The brief report carried by China's state news agency did not give more details. Seventy-nine people were also injured in the attack in late April.
Until now China had said the attack in its troubled Xinjiang region, home to the Muslim Uighur ethnic group, was carried out by two religious extremists who were also killed in the blast.
State media had said "knife-wielding mobs slashed people" at an exit of the South Railway Station of Urumqi, capital of Xinjiang, and set off explosives.
Chinese police have arrested seven people suspected of involvement in the attack, the state-backed newspaper Global Times reported on Saturday.
Many Uighurs call Xinjiang East Turkestan. China's government often blames the frequent outbreaks of violence there on extremists agitating for an independent state.
An Islamist militant group called the Turkistan Islamic Party (TIP), which China equates with the ETIM, claimed responsibility for the attack, the SITE Monitoring service, which tracks Islamist militants, has said.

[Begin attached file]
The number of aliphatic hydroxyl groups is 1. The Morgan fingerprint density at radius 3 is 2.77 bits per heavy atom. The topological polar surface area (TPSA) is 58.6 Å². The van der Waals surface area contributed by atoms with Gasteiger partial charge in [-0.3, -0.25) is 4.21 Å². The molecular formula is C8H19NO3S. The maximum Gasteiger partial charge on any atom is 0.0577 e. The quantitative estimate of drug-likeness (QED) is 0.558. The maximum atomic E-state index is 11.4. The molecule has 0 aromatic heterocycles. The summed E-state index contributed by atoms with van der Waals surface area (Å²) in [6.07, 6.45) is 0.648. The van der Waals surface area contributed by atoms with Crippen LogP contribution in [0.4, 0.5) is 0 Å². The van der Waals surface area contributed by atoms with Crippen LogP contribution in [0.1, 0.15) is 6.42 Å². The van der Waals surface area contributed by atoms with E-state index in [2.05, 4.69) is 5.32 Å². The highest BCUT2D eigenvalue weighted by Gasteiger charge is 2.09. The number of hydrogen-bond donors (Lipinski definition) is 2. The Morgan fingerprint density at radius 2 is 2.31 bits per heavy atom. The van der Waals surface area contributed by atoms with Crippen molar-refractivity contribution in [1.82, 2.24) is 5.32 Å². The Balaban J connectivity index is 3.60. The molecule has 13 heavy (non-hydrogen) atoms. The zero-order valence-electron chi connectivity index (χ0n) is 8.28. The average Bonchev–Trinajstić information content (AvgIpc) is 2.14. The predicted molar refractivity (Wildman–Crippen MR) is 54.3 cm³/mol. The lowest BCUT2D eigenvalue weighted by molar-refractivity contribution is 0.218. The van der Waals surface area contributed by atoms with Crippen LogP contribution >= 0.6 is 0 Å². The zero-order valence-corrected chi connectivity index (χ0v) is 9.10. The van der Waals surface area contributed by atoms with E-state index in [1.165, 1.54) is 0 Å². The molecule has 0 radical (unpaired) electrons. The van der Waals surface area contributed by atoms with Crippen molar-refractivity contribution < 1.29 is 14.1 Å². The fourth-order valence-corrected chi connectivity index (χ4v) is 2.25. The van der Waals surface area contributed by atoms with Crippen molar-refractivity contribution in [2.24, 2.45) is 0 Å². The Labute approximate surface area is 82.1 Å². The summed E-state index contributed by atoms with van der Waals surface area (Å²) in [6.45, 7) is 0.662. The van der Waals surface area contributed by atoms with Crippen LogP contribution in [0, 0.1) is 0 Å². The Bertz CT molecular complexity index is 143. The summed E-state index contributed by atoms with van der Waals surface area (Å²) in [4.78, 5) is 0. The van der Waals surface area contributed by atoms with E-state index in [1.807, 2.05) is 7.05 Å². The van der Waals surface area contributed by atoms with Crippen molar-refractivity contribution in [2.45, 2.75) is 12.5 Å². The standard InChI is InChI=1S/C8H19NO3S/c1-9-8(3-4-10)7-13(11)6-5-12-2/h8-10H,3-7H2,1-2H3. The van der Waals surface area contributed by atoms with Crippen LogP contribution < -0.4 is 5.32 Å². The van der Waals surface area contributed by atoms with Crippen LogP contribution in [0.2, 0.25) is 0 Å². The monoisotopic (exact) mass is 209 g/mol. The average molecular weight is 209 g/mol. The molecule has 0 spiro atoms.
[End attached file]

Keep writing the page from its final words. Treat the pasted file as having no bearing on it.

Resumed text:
The United Nations and Washington placed the ETIM on lists of terrorist organisations after the September 11, 2001, attacks in the United States.
The ETIM has been accused by the United States and China of having ties to al Qaeda but there is disagreement among security experts over the nature of the group and whether ties with al Qaeda and other militant organisations really exist.
Rights organisations have said there is little concrete evidence that the group has carried out most of the attacks for which it has been blamed and that Beijing uses the ETIM as an excuse to push repressive policies on Uighurs.
Last year, China's domestic security chief said he believed a vehicle crash in Beijing's Tiananmen Square in which five people died was planned by the ETIM.
Xinjiang has been beset by violence for years and recent attacks, some of which Beijing has called terrorism, have unnerved the country. More than 100 people have been killed in unrest in Xinjiang in the past year.
The government has often blamed ETIM for some of these incidents, even though many experts and rights groups have cast doubt on its existence as a cohesive group.
Many rights groups say China has long overplayed the threat posed to justify its tough controls in energy-rich Xinjiang, which is strategically placed on the borders of Central Asia, India and Pakistan.
Many of Xinjiang's Turkic-speaking, Muslim people chafe at restrictions on their culture, language and religion, although the government insists it grants them broad freedoms.
© Thomson Reuters 2014